I check my lipstick in the mirror for what feels like the fifteenth time as we drive north across the Howard Frankland. My wife Stephanie winks at me from the driver’s seat and gives my hand a reassuring squeeze, though I know she is nervous, too. It is Saturday afternoon and we are headed to an Islamic mosque for the first time. Pelicans drift next to my window as I pull out my phone and check for updates on the Facebook event page.
Solidarity with the Islamic Society of Tampa Bay is an event organized by Alicia D’Amico, a local photographer and activist. D’Amico created this gathering to show support and bring non-Muslim and Muslim communities together. Though the event was scheduled weeks before the recent burning of the mosque in New Tampa, it is more important than ever that we attend.
I would be lying if I said I wasn’t apprehensive. I do not know much about the Islamic faith, and am afraid of being judged. I tend to stick out from the crowd—I am a woman over six feet tall; I have short hair, tattoos and piercings. Stephanie and I are openly gay.
Immediately upon arriving, though, we are warmly welcomed. We haven’t even gotten out of the car yet and people are waving at us as they pass by. We approach the building and are greeted by women in hijabs standing atop an elaborate stairway; they smile at us, introducing themselves and shaking our hands.
As we enter the event room, I look around. To my left is a small older woman smiling behind a table covered in dozens of beautiful fabrics. She beckons for us to come over and, in her broken English, invites us each to pick out a piece. It is clear this is optional; the fabrics are a gift from the Islamic Society and we are free to pick one to wear and take home if we wish. The woman’s kind brown eyes light up as we admire the fabrics; her wrinkled hands graze over each one gingerly, pointing out the intricate details of each color.
I choose a piece made of bronzes and greens, flecks of gold and reddish-brown woven in. The woman’s eyes crinkle as she reaches to wrap the fabric over me; I bend down to meet her height as she drapes it delicately around my head and over my shoulders, arranging it just so. I thank her and move to our seats.
The opening speakers are from the Islamic Society of Tampa Bay, and the first thing they say is “We love you. We appreciate you. You are welcome here.”
I cannot believe I was nervous about coming today. This is a group of people who are judged and discriminated against by those who do not know them; I was nervous to come because I feared they would judge and discriminate against me. The irony is not lost upon me as I continue to listen.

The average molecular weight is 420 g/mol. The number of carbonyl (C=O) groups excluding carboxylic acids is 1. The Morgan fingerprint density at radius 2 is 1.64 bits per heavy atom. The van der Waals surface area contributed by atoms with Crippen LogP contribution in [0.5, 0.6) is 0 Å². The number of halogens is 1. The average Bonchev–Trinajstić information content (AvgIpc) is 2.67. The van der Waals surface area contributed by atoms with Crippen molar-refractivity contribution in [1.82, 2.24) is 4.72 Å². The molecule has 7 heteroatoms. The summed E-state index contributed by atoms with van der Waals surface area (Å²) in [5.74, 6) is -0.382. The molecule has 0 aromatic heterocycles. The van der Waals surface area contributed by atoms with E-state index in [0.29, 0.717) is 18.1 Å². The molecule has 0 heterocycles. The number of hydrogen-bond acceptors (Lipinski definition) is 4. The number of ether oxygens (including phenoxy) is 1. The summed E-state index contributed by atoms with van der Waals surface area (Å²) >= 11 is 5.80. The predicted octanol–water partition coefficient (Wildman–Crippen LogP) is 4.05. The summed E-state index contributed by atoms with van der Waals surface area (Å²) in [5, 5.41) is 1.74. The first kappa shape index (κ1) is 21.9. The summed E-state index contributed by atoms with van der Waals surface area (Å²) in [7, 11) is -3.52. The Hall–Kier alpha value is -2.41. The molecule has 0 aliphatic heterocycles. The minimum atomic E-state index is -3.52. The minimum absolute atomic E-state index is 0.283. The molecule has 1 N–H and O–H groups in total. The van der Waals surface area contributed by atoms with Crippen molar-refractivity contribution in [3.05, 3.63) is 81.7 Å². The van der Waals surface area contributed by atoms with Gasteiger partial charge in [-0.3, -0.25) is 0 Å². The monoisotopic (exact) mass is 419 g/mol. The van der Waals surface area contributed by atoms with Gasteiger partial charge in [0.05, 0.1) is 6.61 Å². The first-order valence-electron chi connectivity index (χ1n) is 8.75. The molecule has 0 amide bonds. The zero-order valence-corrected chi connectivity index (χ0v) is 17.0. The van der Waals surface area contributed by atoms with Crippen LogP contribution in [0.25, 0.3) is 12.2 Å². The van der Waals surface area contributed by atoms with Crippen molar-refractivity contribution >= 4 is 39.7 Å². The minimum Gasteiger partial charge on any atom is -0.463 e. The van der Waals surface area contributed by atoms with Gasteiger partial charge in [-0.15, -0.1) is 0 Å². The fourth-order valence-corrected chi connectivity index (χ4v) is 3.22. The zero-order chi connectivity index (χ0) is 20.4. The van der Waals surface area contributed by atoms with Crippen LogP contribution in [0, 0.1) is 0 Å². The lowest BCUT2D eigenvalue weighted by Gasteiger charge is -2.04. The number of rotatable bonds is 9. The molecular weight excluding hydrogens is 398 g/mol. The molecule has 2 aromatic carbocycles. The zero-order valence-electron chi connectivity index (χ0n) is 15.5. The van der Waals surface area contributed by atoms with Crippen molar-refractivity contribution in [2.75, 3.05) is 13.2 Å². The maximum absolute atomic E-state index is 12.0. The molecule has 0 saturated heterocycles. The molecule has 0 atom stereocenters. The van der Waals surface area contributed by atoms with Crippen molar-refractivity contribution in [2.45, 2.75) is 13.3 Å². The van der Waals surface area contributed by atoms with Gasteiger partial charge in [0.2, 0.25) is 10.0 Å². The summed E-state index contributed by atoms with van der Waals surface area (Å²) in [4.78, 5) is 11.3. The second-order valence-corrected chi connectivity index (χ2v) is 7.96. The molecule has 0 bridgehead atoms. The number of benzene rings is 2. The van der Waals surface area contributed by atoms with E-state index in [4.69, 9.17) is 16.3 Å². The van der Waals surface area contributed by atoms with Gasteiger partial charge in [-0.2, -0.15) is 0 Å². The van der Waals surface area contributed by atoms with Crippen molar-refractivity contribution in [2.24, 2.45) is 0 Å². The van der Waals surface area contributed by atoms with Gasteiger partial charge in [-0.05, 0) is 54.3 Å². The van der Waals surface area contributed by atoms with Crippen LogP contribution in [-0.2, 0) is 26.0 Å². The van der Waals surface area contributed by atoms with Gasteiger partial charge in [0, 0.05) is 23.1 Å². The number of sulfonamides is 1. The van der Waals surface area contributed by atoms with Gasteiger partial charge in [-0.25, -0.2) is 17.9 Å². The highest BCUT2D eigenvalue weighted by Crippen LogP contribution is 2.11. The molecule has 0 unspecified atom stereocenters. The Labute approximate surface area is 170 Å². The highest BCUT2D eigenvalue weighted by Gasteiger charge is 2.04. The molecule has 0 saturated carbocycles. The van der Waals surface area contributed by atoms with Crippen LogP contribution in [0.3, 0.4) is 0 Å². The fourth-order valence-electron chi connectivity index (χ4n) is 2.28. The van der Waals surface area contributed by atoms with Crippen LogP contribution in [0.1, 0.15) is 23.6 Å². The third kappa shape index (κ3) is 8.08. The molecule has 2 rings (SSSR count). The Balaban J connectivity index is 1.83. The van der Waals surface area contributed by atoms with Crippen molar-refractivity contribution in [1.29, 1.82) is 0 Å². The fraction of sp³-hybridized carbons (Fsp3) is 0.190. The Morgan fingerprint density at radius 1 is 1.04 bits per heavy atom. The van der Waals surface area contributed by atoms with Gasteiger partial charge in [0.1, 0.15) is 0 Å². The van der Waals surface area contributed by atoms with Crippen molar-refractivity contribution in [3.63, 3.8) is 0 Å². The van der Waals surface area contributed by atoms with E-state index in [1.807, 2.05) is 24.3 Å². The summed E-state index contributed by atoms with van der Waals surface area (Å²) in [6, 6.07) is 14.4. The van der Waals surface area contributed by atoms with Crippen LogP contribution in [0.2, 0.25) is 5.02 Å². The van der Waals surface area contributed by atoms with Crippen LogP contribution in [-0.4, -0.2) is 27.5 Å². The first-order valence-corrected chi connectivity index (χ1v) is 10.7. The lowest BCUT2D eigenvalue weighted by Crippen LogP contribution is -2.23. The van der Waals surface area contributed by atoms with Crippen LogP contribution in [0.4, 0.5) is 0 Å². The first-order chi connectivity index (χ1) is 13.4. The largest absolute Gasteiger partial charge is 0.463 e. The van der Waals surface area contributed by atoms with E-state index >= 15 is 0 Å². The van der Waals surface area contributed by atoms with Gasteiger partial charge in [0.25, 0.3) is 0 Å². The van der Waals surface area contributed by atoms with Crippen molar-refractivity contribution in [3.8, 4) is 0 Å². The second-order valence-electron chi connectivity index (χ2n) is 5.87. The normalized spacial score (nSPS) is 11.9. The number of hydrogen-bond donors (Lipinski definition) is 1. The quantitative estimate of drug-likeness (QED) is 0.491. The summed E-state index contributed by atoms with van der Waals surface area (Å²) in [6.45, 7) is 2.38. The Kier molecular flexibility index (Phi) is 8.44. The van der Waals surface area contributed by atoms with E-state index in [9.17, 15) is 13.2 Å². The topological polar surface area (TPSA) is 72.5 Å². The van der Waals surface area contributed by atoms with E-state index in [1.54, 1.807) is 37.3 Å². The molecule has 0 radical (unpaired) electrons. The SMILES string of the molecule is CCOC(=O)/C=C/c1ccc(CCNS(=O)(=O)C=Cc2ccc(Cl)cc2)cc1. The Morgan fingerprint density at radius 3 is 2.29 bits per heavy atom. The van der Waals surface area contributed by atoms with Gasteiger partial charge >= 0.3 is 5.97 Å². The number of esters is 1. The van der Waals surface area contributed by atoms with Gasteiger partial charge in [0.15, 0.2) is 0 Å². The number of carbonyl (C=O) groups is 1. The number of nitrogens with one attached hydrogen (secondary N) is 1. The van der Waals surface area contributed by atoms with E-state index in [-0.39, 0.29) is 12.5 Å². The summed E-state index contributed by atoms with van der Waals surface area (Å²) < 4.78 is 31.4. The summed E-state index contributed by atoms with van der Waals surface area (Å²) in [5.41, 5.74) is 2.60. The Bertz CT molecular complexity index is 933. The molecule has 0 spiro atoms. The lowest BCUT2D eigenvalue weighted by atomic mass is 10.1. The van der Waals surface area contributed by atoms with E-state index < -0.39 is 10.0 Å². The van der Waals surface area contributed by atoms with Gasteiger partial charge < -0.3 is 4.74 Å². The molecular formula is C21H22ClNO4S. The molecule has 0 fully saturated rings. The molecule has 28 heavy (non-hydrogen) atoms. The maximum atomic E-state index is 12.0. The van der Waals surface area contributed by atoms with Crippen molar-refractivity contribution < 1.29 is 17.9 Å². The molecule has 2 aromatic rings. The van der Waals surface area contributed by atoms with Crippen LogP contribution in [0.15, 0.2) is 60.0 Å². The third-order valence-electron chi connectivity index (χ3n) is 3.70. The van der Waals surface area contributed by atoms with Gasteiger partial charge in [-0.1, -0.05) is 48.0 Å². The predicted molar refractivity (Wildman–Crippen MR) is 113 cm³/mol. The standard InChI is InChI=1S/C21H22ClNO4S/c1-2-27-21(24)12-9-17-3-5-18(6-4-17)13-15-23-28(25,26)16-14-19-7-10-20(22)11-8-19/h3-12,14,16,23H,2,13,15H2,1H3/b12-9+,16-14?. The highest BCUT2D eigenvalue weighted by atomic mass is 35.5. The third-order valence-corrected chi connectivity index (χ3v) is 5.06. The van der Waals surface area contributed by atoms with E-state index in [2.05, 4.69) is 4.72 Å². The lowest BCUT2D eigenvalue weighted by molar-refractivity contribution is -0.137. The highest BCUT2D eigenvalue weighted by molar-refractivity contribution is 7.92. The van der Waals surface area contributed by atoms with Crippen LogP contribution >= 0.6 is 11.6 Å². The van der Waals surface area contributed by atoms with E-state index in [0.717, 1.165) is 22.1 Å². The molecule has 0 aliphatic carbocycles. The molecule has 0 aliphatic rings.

After a general introduction, we watch a slideshow and are taught the basic principles of Islam. Once the leaders speak, the microphone is opened to anyone who wishes. Several people — Christian, Jewish, Muslim, Evangelical, and those who do not practice any religion — take the mic.
All are allies.
The message is clear from each individual: We are different from each other, yes. But unless we reach out, have a conversation, ask a question, we are always going to feel separate. And we will never know how much we may actually have in common.
The main reason — the only reason — I was nervous about coming was because I was afraid of being judged, criticized, unwelcome. I know I am different from many of the people who are hosting us today. In allowing myself to be afraid and attend the event regardless, I got to know my fellow Americans a bit more — and they got to know me as well.
Next we are invited to get in line for a delicious meal prepared by the Islamic Society. A young woman smiles at me under her niqab as she scoops a ladleful of rice on my plate and remarks, “It is so nice to see another tall woman here!”
I consider the plethora of differences between her and me — yet the one thing she chooses to focus on is probably our only similarity.
This is what matters.
We savor the last bites of our meal and bid our adieus, thanking our hosts for their warm welcome and generous hospitality.
As we get back in the car and head towards home, I think about misconceptions; how my fear of being judged sometimes gets in my way, how I am thankful I didn’t let it interfere today. One of my favorite lines from one of my favorite poems plays over in my head as we drive south on the Howard Frankland.
We are more alike, my friends, than we are unalike. We are more alike, my friends, than we are unalike.